1 John 5:7 in the fourth century? Theodore, Diodorus, the Suda, and Byzantine punctuation

From 1 John chapter 5 (KJV):

This is he that came by water and blood, even Jesus Christ; not by water only, but by water and blood. And it is the Spirit that beareth witness, because the Spirit is truth.

For there are three that bear record in heaven, the Father, the Word, and the Holy Ghost: and these three are one.

And there are three that bear witness in earth, the Spirit, and the water, and the blood: and these three agree in one.

1 John 5:7, the Comma Johanneum, has disappeared from our modern bibles, and probably rightly.  It is not found in any Greek manuscript prior to 1500, and it seems to be a marginal comment that found its way into the Latin bible.  This text critical evidence tells us that it formed no part of the original Greek text[1].  Theologically it is usually assumed or presumed that any additions or changes to the original Greek text are the work of men, rather than God, and are therefore not legitimately part of the divinely inspired text.  So on neither count should it appear in our bibles.

Incidentally let us never forget that text critical arguments and theological arguments are not the same thing.

However 1 John 5:7 still has its defenders today, and one of them wrote to me recently with an interesting query.  Michael Hollner had come across a defence of the authenticity of the passage written by a certain Ben David in 1825.  In this appears the claim that Theodore of Mopsuestia referenced 1 John 5:7.  Being an honest man, he wanted to know if this was actually true.

The pamphlet of 70 pages was entitled Three Letters Addressed to the Editor of The Quarterly Review, in which is Demonstrated the Genuineness of the Three Heavenly Witnesses – I John v. 7, and published in London.  “Ben David” was actually a unitarian minister named John Jones.[2] No doubt he felt that the high churchmen of the Quarterly Review might suspect a prank from a unitarian minister.

My correspondent’s quotation was itself corrupt and confusing.  It is always good policy to go to the original source, and so doing clarified much.

There is a digitised version of David’s pamphlet at Archive.org, and I have placed it here.  I think it is on Google Books; but I have not been able to locate it.  Here’s the passage:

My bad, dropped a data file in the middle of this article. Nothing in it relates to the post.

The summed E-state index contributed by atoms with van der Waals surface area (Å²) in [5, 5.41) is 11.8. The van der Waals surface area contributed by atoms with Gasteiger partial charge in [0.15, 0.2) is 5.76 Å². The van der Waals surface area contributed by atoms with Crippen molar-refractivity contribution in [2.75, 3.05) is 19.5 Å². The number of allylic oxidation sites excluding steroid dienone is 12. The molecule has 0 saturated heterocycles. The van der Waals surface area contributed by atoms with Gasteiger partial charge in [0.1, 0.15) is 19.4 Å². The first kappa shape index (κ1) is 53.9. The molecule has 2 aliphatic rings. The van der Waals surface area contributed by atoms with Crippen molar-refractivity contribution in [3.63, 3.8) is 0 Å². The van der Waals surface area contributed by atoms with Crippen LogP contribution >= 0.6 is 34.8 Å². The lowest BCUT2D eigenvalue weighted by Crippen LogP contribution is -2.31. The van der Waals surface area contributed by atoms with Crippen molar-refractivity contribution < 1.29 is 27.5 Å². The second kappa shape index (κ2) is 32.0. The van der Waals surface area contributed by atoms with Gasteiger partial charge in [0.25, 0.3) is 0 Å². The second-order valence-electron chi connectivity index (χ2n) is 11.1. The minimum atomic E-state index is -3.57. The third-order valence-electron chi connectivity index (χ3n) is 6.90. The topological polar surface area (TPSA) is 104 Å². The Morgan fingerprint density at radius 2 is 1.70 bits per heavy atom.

Theodorus, the master of Chrysostom and a contemporary of the emperor Julian, as we learn from Suidas, wrote “A Treatise on one God in the Trinity, from the Epistle of John the Evangelist” Eis ten Epistolen Ioannou tou Euaggelistou peri tou eis Theos en Triadi. This is a remarkable testimony, as it implies the existence and notoriety of the verse about the middle of the fourth century. At that period, a writer of celebrity erects upon it the doctrine of a trinity in unity; which surely he would hardly have done, if any suspicion of its authenticity had been entertained by him, or by any other person of that age. Besides, the turn of the expression, as it supposes what was grounded on the verse to be grounded also on the whole Epistle, supposes the Epistle and the verse, in respect to their purport and authenticity, to stand exactly on the same foundation. (See Suidas on the word Diodoros.)

A quick look at the Suda online (we do not refer to “Suidas” these days) shows that Ben David made an error; it is not “Theodorus”, i.e. Theodore of Mopsuestia, but Diodorus of Tarsus who is in question here.

Diodorus is a shadowy figure to us today, because all of his immense output has perished.  Fragments exist, and attempts have been made to collect them, with limited success.  But a list of works exists in the Suda, as Ben David rightly says, in section delta 1149.

Ben David’s claim, therefore, is that Diodorus of Tarsus wrote a work entitled On the epistle of the evangelist John concerning one God in three, which is listed under that title in the Suda  (The subsidiary claim, that this must then refer to 1 John 5:7 is not our concern here).  But did he?

Here is the entry from the Suda online, based on the Adler edition of the 1930s which is sadly inaccessible to me: